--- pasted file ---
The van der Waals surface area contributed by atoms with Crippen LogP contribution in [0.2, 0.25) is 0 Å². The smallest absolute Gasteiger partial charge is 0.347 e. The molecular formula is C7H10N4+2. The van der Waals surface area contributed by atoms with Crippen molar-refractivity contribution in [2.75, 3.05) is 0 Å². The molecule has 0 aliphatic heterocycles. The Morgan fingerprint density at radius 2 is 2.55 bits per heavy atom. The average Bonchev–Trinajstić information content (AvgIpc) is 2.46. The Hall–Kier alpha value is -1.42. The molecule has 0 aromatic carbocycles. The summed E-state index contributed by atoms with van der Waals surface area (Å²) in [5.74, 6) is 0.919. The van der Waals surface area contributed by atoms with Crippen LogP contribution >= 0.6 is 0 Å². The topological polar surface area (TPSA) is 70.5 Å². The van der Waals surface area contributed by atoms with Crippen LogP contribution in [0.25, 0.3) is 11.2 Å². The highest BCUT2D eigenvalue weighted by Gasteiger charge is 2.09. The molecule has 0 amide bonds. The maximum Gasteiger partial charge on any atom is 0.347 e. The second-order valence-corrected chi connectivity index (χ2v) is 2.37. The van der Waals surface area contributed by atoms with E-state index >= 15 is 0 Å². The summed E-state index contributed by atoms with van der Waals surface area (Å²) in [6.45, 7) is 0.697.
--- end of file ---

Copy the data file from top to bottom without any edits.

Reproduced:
The van der Waals surface area contributed by atoms with Crippen LogP contribution in [0.2, 0.25) is 0 Å². The smallest absolute Gasteiger partial charge is 0.347 e. The molecular formula is C7H10N4+2. The van der Waals surface area contributed by atoms with Crippen molar-refractivity contribution in [2.75, 3.05) is 0 Å². The molecule has 0 aliphatic heterocycles. The Morgan fingerprint density at radius 2 is 2.55 bits per heavy atom. The average Bonchev–Trinajstić information content (AvgIpc) is 2.46. The Hall–Kier alpha value is -1.42. The molecule has 0 aromatic carbocycles. The summed E-state index contributed by atoms with van der Waals surface area (Å²) in [5.74, 6) is 0.919. The van der Waals surface area contributed by atoms with Crippen LogP contribution >= 0.6 is 0 Å². The topological polar surface area (TPSA) is 70.5 Å². The van der Waals surface area contributed by atoms with Crippen LogP contribution in [0.25, 0.3) is 11.2 Å². The highest BCUT2D eigenvalue weighted by Gasteiger charge is 2.09. The molecule has 0 amide bonds. The maximum Gasteiger partial charge on any atom is 0.347 e. The second-order valence-corrected chi connectivity index (χ2v) is 2.37. The van der Waals surface area contributed by atoms with E-state index >= 15 is 0 Å². The summed E-state index contributed by atoms with van der Waals surface area (Å²) in [6.45, 7) is 0.697.